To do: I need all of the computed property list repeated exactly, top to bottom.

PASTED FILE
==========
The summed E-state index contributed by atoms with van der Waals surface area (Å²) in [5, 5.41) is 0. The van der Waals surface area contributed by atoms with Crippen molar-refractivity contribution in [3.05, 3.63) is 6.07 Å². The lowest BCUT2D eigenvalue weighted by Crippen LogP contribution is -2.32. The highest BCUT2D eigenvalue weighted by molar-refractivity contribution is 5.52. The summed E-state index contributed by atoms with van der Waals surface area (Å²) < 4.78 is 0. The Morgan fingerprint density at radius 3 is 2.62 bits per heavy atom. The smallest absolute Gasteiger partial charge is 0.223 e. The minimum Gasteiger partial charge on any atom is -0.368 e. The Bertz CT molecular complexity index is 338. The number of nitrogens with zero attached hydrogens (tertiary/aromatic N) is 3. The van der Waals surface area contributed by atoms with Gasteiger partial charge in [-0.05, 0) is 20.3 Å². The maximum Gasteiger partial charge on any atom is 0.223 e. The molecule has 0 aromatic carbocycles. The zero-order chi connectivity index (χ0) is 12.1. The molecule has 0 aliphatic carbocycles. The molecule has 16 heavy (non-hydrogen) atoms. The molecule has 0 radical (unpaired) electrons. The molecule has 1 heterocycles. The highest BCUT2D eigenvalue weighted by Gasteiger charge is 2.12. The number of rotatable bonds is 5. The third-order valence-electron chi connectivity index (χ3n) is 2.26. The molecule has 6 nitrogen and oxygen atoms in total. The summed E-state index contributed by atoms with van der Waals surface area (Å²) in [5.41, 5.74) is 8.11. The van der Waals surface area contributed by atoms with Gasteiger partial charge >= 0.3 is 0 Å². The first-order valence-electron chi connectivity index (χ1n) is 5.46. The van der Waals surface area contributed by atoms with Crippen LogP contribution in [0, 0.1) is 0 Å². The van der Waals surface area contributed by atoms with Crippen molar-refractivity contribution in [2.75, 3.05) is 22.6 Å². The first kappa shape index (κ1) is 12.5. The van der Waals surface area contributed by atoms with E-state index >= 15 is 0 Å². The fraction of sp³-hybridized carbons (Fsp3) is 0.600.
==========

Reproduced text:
The summed E-state index contributed by atoms with van der Waals surface area (Å²) in [5, 5.41) is 0. The van der Waals surface area contributed by atoms with Crippen molar-refractivity contribution in [3.05, 3.63) is 6.07 Å². The lowest BCUT2D eigenvalue weighted by Crippen LogP contribution is -2.32. The highest BCUT2D eigenvalue weighted by molar-refractivity contribution is 5.52. The summed E-state index contributed by atoms with van der Waals surface area (Å²) < 4.78 is 0. The Morgan fingerprint density at radius 3 is 2.62 bits per heavy atom. The smallest absolute Gasteiger partial charge is 0.223 e. The minimum Gasteiger partial charge on any atom is -0.368 e. The Bertz CT molecular complexity index is 338. The number of nitrogens with zero attached hydrogens (tertiary/aromatic N) is 3. The van der Waals surface area contributed by atoms with Gasteiger partial charge in [-0.05, 0) is 20.3 Å². The maximum Gasteiger partial charge on any atom is 0.223 e. The molecule has 0 aromatic carbocycles. The zero-order chi connectivity index (χ0) is 12.1. The molecule has 0 aliphatic carbocycles. The molecule has 16 heavy (non-hydrogen) atoms. The molecule has 0 radical (unpaired) electrons. The molecule has 1 heterocycles. The highest BCUT2D eigenvalue weighted by Gasteiger charge is 2.12. The number of rotatable bonds is 5. The third-order valence-electron chi connectivity index (χ3n) is 2.26. The molecule has 6 nitrogen and oxygen atoms in total. The summed E-state index contributed by atoms with van der Waals surface area (Å²) in [5.41, 5.74) is 8.11. The van der Waals surface area contributed by atoms with Gasteiger partial charge >= 0.3 is 0 Å². The first-order valence-electron chi connectivity index (χ1n) is 5.46. The van der Waals surface area contributed by atoms with Crippen LogP contribution in [0, 0.1) is 0 Å². The van der Waals surface area contributed by atoms with Crippen molar-refractivity contribution in [2.75, 3.05) is 22.6 Å². The first kappa shape index (κ1) is 12.5. The van der Waals surface area contributed by atoms with E-state index >= 15 is 0 Å². The fraction of sp³-hybridized carbons (Fsp3) is 0.600.